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Safely celebrating a birthday in rehab center during COVID-19

Sedro‐Woolley | April 17, 2020
Chris celebrates his birthday with family and friends in COVID-friendly ways
Chris was in the rehab center for his birthday when COVID-19 began to emerge. So his loved ones found creative ways to make it unforgettable.

Expressive aphasia took away Chris D.’s ability to speak clearly and process language. When he entered the Acute Rehabilitation Center (ARC) at PeaceHealth United General Medical Center in early March, his only response to the conversation was “It’s my birthday. I’m excited!”

It's my birthday!

After weeks of intensive therapy, Chris’ speech improved. He was able to say more words and phrases, but his preferred birthday response was still a favorite.  

Many of us have fond memories of birthdays celebrated with brightly colored balloons and the joyful noise of friends and family singing a rousing, albeit off-key version of Happy Birthday.

So, on Thursday, March 19, it came as no surprise to staff members that Chris really was excited – it was his birthday – and caregivers went to work to make him feel special.

Complicated logistics

PeaceHealth Chaplain Mary Bosell helped coordinate the event and provided support for the somewhat complicated logistics.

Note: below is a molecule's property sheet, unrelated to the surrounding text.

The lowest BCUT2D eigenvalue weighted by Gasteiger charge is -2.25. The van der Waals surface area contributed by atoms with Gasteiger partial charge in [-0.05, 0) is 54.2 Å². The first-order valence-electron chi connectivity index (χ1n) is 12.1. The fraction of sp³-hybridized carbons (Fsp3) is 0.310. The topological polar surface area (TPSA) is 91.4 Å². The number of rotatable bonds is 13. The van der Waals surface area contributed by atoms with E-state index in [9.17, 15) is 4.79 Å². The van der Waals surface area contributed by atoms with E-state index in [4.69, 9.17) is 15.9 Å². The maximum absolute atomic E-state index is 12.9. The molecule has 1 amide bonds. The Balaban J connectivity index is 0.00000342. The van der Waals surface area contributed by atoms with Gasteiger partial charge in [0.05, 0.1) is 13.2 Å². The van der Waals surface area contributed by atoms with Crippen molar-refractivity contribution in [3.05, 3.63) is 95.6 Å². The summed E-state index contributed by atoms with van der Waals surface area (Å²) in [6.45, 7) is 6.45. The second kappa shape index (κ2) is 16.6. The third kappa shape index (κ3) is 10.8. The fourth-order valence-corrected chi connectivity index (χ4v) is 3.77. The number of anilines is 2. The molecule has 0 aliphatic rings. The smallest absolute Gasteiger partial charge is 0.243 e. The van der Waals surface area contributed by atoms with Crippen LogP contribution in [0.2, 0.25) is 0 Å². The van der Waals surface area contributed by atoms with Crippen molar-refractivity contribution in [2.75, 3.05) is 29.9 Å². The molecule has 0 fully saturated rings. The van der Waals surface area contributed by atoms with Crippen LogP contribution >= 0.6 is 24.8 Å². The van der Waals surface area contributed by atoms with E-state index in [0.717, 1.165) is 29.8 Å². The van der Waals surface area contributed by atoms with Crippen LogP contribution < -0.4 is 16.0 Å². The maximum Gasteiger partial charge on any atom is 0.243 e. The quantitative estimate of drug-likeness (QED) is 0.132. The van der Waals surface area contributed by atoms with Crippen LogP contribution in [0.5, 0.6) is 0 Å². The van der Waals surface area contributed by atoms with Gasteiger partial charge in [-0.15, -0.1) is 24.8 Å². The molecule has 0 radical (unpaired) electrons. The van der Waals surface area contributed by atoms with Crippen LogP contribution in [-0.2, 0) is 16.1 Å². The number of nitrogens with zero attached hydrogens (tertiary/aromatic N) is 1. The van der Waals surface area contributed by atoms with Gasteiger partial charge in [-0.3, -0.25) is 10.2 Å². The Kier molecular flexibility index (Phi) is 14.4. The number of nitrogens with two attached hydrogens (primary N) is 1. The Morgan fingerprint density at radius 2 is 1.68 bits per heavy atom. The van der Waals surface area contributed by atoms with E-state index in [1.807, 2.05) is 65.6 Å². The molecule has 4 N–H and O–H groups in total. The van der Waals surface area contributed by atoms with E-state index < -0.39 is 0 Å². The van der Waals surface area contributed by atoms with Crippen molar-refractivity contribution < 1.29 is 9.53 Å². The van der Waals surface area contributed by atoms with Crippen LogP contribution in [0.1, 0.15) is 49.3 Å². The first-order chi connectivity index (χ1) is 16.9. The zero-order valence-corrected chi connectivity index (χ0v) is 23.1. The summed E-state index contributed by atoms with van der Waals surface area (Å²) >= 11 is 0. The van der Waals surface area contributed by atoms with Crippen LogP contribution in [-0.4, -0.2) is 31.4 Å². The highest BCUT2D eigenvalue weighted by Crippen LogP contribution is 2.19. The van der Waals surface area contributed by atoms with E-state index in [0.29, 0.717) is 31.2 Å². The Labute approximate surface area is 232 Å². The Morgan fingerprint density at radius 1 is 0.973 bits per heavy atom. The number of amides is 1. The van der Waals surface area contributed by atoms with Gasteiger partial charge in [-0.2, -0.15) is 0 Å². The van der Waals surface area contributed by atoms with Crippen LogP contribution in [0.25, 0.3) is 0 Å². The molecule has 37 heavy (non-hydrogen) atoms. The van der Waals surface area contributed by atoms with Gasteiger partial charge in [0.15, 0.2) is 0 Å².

Guests had to find the rarely traveled back parking area near the ARC’s north entrance then walk a short distance to a large glass window where Chris was waiting in anticipation.

Family members keen on sharing Chris’ special day, drove 50 minutes from Everett to Sedro-Woolley, caravanning in four separate cars to avoid close quarters in this time of social distancing.

Beaming with delight

Timing for the surprise event was critical. Like a carefully practiced relay, caregivers inside the protective area of the ARC positioned Chris in a chair at the right time, to be nearer his family.

On the inside, caregivers gathered cards, cake and presents and handed these to Chris as he beamed with delight at his family peering through the glass.

The Star Wars-themed party – a favorite of Chris’ – included a Darth Vader cake; devoured quickly over the cautious reminders of his speech language pathologist urging him to “eat slowly and take smaller bites.”

Remember what matters

At a time when everyone was understandably nervous, this occasion was a chance for them to take a deep breath and remember what matters.

Not only did Chris and his family find joy in this strange time, but other patients in the ARC and their caregivers were able to pause and celebrate that everyday life was still happening around them.

Despite the worry and uncertainty, people are finding creative ways to celebrate life. Families can still express love for each other, even if these moments are shared on the other side of a glass window.

We're finding ways to be grateful for what we have and expressing our connection, appreciation, joy and love for each other.

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